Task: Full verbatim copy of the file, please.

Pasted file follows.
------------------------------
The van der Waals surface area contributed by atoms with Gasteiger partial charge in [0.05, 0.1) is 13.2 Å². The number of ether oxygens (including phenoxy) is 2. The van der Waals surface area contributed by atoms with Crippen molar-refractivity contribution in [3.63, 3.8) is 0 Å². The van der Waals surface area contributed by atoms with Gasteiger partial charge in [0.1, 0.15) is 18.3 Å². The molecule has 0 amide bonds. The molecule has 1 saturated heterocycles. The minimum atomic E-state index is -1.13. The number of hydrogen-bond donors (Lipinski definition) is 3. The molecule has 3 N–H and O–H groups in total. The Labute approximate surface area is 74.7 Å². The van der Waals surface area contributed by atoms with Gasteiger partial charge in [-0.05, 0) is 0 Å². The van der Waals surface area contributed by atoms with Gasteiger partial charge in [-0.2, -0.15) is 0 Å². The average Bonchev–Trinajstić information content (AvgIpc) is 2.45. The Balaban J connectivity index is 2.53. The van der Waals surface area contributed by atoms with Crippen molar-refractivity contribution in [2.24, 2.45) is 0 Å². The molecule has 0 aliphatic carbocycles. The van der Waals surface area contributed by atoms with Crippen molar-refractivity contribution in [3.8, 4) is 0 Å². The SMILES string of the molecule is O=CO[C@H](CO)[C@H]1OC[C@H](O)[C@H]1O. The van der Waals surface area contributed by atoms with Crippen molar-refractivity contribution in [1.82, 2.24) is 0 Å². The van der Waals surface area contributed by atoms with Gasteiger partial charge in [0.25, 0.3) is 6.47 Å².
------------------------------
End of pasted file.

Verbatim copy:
The van der Waals surface area contributed by atoms with Gasteiger partial charge in [0.05, 0.1) is 13.2 Å². The number of ether oxygens (including phenoxy) is 2. The van der Waals surface area contributed by atoms with Crippen molar-refractivity contribution in [3.63, 3.8) is 0 Å². The van der Waals surface area contributed by atoms with Gasteiger partial charge in [0.1, 0.15) is 18.3 Å². The molecule has 0 amide bonds. The molecule has 1 saturated heterocycles. The minimum atomic E-state index is -1.13. The number of hydrogen-bond donors (Lipinski definition) is 3. The molecule has 3 N–H and O–H groups in total. The Labute approximate surface area is 74.7 Å². The van der Waals surface area contributed by atoms with Gasteiger partial charge in [-0.05, 0) is 0 Å². The van der Waals surface area contributed by atoms with Gasteiger partial charge in [-0.2, -0.15) is 0 Å². The average Bonchev–Trinajstić information content (AvgIpc) is 2.45. The Balaban J connectivity index is 2.53. The van der Waals surface area contributed by atoms with Crippen molar-refractivity contribution in [2.24, 2.45) is 0 Å². The molecule has 0 aliphatic carbocycles. The van der Waals surface area contributed by atoms with Crippen molar-refractivity contribution in [3.8, 4) is 0 Å². The SMILES string of the molecule is O=CO[C@H](CO)[C@H]1OC[C@H](O)[C@H]1O. The van der Waals surface area contributed by atoms with Crippen molar-refractivity contribution in [1.82, 2.24) is 0 Å². The van der Waals surface area contributed by atoms with Gasteiger partial charge in [0.25, 0.3) is 6.47 Å².